Edinburgh shows span Richter, reveal Caravaggio
By Ian MacKenzie
EDINBURGH (Reuters) - A major exhibition of the works of Germany's Gerhard Richter, regarded as one of the most influential living artists, has opened in Edinburgh, providing a dramatic overview of his art over the past 45 years.
John Leighton, director-general of the National Galleries of Scotland, describes Richter as "arguably the most important and influential contemporary artist alive today."
The exhibition at the National Gallery complex in the center of the Scottish capital runs through to January 4.
Over 60 works from five private collections cover virtually every period of Richter's career.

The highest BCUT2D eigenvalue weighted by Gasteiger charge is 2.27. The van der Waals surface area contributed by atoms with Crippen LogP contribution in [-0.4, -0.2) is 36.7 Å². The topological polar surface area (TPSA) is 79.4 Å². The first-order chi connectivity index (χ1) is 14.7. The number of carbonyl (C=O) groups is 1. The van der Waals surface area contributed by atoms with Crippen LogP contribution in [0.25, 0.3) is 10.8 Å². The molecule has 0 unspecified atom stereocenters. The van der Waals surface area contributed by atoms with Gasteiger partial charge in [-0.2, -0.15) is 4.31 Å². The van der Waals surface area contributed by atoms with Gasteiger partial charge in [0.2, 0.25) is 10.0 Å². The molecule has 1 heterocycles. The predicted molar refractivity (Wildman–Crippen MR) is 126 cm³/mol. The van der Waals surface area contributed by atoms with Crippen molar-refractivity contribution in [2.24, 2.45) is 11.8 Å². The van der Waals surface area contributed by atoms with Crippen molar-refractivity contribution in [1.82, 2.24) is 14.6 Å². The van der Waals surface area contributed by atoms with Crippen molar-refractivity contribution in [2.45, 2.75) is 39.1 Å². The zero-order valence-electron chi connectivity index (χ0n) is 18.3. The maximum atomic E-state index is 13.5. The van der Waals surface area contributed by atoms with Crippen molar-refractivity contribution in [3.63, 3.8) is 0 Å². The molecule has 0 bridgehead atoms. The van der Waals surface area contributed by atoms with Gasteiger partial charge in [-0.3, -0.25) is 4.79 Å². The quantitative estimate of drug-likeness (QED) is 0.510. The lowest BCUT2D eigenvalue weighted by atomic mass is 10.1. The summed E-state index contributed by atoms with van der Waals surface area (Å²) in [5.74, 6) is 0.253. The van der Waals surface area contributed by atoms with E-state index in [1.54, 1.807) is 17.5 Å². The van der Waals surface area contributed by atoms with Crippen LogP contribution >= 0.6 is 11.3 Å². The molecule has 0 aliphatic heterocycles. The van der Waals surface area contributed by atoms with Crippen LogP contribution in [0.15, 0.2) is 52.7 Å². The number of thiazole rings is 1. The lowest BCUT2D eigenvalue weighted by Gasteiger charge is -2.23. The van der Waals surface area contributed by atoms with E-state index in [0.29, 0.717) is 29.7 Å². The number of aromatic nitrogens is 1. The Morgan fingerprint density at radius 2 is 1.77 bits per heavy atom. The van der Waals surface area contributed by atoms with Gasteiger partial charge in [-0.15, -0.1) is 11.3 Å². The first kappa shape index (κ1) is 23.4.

They include the black-and-white photo-based works, which gained him the label of "German Pop Artist" at a time when Andy Warhol was a dominant Pop Art influence in the United States, to what the gallery describes as Richter's "magisterial, sensuously colored abstracts of the 1990s and beyond."
Another exhibition of Richter's work, 4900 Colors: Version II, is about to end a two-month run at London's Serpentine Gallery, while London's National Portrait Gallery will host a showing of Gerhard Richter Portraits from February 26 to May 31 next year.
Born in Dresden in 1932, Richter was brought up in the Nazi era and then Communist East Germany where he started his career. He moved to West Germany in the early 1960 and held his first exhibition in 1962.
The curator of the Edinburgh exhibition, Keith Hartley, believes Richter is a great artist because he has made painting vital and relevant again. Continued...